You know how, about three months after you get married, there’s that one relative who corners you at a family gathering and asks: “So, when are you two starting a family?”
It’s a little like that with blogging, too. Once it becomes clear your new blog isn’t going to fizzle out, at least one friend or family member will likely ask: “So, when are you writing a book?”
It’s a well-intentioned question, I know, and only reflects a flattering interest in a blogger’s work. But with almost 1,500 posts in The Lunch Tray‘s archives, I could only think when asked this question, “Are you kidding me? What more could I possibly have to say about children and food?” I was content to share news and analysis with my readers on an ad hoc basis and couldn’t imagine trying to tie it all together into a coherent whole.
But almost every week, I’m contacted by readers around the country who are troubled by some aspect of their child’s food environment and hoping I can tell them how to “fix” it. Yet I don’t always have easy answers to their questions, because their concerns often reflect much deeper problems in our food system and food culture. I give these readers my best advice, of course, but lately I’ve been yearning to show them the bigger picture: how these problems came to be, who benefits from the status quo (even as our kids lose out), and what we – both as individuals and as a society – could be doing to make a real difference in the lives and health of all American children.
That’s a pretty tall order for an email, though, and so last fall I finally decided to put my thoughts to paper. I buckled down with an intensity not seen since I studied for the bar exam (we’re talking early 90’s, people) and by February, I’d completed a book proposal. Thanks to the efforts of my wonderful agent, the book was sold shortly thereafter to Oxford University Press (!), and now that my two New York Times pieces on lunch shaming have been published, I’m officially starting work on the book this week.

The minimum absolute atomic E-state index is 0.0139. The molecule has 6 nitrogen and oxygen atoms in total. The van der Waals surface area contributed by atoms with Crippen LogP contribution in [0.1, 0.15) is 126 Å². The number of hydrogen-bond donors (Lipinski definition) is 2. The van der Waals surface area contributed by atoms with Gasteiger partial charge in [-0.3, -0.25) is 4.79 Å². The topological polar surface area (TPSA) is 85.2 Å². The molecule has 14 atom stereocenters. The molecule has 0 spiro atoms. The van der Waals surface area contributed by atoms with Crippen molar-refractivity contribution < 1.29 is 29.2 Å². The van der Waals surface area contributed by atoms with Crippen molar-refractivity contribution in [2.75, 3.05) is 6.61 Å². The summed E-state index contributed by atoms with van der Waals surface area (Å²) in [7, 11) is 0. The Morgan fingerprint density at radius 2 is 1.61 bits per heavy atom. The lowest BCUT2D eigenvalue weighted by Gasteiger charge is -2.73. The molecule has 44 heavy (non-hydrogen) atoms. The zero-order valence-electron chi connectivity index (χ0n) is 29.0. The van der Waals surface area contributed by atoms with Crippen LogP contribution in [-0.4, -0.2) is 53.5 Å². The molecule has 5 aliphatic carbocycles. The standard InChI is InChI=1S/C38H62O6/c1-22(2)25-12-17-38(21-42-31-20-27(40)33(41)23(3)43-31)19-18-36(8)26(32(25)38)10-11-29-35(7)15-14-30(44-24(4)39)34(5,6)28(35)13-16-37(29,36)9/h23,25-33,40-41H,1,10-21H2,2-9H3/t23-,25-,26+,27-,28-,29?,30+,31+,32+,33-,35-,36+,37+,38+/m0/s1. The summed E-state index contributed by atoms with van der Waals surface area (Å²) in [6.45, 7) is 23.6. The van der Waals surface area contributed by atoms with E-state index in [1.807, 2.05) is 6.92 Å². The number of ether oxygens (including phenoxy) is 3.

How am I going to juggle writing a book, The Lunch Tray and articles for outside publications, all while raising two teens (one of whom is about to apply to college), getting dinner on the table every night and doing the odd load of laundry? I’m not totally sure! 🙂 But I do know a few things will have to give, and I’ve already announced today that my bi-monthly newsletter, Your Lunch, Delivered, is switching to monthly delivery schedule. I may also be a little less timely in sharing breaking kid and food-related news here on the blog, though I hope that won’t be the case.
While I’m incredibly excited to take on this project, I’m also, frankly, a little freaked out by the enormity of the task. But I have a secret technique to keep me grounded, one I used frequently when writing the book proposal: whenever my (loud!) inner critic tells me I have no business writing a book, I pretend I’m writing directly and only to you, my Lunch Tray readership. From the very first post on this blog seven years ago, you’ve been been so kind and supportive of my work. As long you’re my imagined (and, eventually, I hope, real!) audience for this book, I know I’ll stay on track.
So stay tuned for periodic book updates here, and also keep an eye on TLT’s Facebook page where I’ll periodically ask about your biggest kid/food concerns.
I can’t wait to embark on this next adventure with you! 🙂
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